This weekend, after having watched the powerful and emotionally heart-rending new Tina Turner documentary on HBO, I received a phone call from a childhood friend in Detroit reminding me of our personal connection to an early Ike and Tina Turner Review performance. My friend, Patricia and I first met in 1954 in the 5th grade and have remained close friends and kept in touch all these years. Her excited phone call was to remind me of an occasion in the summer of 1960 when we were both 16 and somehow managed to get seated in the audience of a local teen music radio show. When the only R & B act approached the microphone and began performing, my friend and I immediately loved the song, “A Fool In Love”, but something about the female soloist seized our attention. This was early Tina Turner. And moments prior to stepping up to the microphone to sing, she just looked so sad and lost. She appeared somewhat hesitant at first. She was pregnant, and her front teeth were missing. But when she opened her mouth and began singing: “Oh, there’s something on my mind. Won’t somebody please. Please tell me what’s wrong…” her entire demeanor changed, and she was in control of the song and its meaning, the band, the back-up singers, as well as the entirety of her surroundings.
FAST-FORWARD: To 1983:
23 years later, I was living in Southern California and working in the West Hollywood area. One afternoon, returning from lunch, I was driving back to the office down Sunset Boulevard. At the intersection of Sunset and Highland, I stopped for a red light and glanced over to my left. I noticed a gleaming luxury car in the next lane waiting to make a left turn. And there, in the passenger seat was a Black woman of such stunning presence and beauty I could not look away. Her demeanor was regal, her make-up was flawless, and her voluminous golden lion’s mane tresses perfectly enhanced the off-white frock she was wearing. Then she glanced over at me and acknowledged my gaze with a beautiful and friendly smile that I have never forgotten. Her beaming, luminous smile was enhanced by perfect white porcelain veneers, and she displayed them with seemingly genuine pride. Gradually, I sensed something vaguely familiar about her. Something about her eyes. And seconds later I was certain. Returning her generous smile, I whispered to myself: ‘Oh my God! That’s Tina Turner!’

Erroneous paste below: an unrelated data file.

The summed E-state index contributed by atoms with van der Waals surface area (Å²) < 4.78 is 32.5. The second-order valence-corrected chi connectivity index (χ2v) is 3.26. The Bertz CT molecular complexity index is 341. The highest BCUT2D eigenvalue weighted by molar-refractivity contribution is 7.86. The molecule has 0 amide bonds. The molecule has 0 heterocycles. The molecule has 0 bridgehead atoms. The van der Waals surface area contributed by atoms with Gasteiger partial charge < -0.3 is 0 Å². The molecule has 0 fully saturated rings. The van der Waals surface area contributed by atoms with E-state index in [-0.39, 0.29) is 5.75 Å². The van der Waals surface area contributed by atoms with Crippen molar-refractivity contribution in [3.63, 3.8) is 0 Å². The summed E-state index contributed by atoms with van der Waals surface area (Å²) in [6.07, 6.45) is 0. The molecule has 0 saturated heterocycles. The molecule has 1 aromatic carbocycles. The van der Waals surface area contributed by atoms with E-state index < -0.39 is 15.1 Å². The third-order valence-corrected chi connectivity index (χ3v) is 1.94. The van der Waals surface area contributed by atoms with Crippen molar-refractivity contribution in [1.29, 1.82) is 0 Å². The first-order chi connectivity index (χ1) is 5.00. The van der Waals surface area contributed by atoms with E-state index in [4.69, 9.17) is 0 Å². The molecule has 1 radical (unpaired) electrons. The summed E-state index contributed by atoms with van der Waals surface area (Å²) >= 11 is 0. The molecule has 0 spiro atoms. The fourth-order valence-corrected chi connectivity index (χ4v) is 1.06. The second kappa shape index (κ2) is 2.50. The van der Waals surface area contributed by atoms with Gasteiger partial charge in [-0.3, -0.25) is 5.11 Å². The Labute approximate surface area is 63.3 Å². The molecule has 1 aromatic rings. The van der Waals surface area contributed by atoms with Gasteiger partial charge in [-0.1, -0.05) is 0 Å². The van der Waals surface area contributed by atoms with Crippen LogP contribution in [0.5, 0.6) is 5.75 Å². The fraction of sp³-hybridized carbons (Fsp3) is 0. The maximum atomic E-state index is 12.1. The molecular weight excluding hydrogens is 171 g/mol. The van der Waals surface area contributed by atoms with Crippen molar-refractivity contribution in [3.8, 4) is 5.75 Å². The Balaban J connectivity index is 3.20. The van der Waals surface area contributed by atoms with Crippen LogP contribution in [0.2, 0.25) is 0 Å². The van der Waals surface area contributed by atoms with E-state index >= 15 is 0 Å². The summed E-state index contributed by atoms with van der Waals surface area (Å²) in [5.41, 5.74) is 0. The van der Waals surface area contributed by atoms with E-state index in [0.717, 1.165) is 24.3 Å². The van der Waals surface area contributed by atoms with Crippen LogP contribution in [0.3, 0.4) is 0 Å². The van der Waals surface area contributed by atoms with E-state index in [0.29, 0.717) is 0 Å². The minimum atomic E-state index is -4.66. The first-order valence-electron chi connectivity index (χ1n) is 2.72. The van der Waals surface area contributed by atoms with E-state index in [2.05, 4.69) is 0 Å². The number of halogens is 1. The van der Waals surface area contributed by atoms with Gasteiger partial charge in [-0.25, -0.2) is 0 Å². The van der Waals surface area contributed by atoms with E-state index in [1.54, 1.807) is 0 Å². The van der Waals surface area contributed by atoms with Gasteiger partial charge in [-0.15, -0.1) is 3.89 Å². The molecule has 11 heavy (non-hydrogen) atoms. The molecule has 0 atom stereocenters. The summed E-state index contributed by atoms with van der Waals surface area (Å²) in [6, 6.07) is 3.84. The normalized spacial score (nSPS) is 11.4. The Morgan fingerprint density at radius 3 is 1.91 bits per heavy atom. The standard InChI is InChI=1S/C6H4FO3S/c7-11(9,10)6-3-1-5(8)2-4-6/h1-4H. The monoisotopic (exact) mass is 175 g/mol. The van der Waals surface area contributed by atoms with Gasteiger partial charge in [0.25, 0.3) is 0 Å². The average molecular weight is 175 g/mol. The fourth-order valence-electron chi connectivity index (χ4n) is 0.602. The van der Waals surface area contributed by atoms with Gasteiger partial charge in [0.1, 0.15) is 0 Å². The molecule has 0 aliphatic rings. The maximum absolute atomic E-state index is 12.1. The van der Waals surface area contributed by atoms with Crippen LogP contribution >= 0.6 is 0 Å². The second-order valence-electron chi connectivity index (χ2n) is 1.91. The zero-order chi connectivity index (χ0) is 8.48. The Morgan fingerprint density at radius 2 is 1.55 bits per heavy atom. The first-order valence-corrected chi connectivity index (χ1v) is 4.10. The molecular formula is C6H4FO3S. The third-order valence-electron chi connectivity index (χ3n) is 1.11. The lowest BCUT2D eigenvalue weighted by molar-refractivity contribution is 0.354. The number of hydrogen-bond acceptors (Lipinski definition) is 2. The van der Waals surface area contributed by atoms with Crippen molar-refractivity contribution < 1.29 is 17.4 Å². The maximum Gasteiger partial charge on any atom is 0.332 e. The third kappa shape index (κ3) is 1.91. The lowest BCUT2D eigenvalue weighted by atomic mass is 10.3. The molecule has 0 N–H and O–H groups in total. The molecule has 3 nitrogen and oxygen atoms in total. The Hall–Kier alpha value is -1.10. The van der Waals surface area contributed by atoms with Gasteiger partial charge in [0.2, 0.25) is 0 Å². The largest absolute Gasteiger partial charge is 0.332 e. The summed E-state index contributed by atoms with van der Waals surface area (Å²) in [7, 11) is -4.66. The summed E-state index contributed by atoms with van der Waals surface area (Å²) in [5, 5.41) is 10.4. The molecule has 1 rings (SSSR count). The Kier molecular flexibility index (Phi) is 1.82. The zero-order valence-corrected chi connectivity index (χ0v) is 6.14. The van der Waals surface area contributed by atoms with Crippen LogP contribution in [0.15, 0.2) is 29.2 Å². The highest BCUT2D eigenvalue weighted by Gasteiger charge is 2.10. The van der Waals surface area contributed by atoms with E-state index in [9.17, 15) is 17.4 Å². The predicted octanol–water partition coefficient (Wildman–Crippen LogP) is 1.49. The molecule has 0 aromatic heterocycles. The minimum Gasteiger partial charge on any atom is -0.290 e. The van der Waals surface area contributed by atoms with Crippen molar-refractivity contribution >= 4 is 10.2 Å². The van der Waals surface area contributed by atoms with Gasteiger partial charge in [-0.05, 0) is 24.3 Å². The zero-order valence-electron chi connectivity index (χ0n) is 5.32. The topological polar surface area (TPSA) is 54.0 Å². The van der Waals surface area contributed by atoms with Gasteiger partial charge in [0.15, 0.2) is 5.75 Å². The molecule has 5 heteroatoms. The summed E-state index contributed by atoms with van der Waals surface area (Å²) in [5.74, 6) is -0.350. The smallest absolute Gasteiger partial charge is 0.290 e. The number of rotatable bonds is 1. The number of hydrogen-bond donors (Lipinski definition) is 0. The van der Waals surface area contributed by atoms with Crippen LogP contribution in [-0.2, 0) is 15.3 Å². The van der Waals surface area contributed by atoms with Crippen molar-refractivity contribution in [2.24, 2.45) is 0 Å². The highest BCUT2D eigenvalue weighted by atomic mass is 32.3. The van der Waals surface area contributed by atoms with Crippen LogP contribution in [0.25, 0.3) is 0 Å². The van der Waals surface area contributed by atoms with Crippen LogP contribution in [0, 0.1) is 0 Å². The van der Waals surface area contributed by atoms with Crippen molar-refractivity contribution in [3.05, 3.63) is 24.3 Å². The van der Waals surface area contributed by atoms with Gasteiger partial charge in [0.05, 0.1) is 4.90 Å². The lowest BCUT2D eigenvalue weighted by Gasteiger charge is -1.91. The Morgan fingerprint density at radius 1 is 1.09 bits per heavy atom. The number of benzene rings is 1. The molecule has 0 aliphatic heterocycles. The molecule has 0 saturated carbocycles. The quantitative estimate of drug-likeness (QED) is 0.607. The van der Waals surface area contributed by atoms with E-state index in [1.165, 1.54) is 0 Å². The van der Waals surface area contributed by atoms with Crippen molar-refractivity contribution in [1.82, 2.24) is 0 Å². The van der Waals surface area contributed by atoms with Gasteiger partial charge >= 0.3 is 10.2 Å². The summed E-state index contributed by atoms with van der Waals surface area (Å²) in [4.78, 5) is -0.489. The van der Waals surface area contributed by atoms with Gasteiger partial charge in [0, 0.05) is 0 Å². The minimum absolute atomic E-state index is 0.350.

Amazingly, over the years, the Tina Turner my friend and I saw in Detroit so many years ago had been on a tremendous odyssey of self-discovery. Transforming herself from Ike Turner’s meal ticket and punching bag into her own self-identifying fiercely independent and talented persona. All while launching and staging the most successful comeback in music history. I was really happy for her, and I felt proud of her. As proud as though she were my sister.
In this new documentary, Tina, the behind the scene details of her early life are disturbing to watch, but her strong belief in herself and her will to survive are tremendously inspiring. Even when she was simply known as Anna Mae Bullock from rural Nutbush, Tennessee, deep down inside she knew who she really was. She simply had to learn to summon the strength and courage to claim and reveal her true self. And miraculously, as she demonstrated in later years every time she burst onto stages all over the world, Tina Turner is a woman who knew who she was all along. She held on to her true self-worth and identity for decades, and she did so with dignity. Having now reached the age of 81, retirement and a lovely life in Switzerland with her devoted husband appear to suit her just fine, and truth be told, she has earned and deserves every bit of it.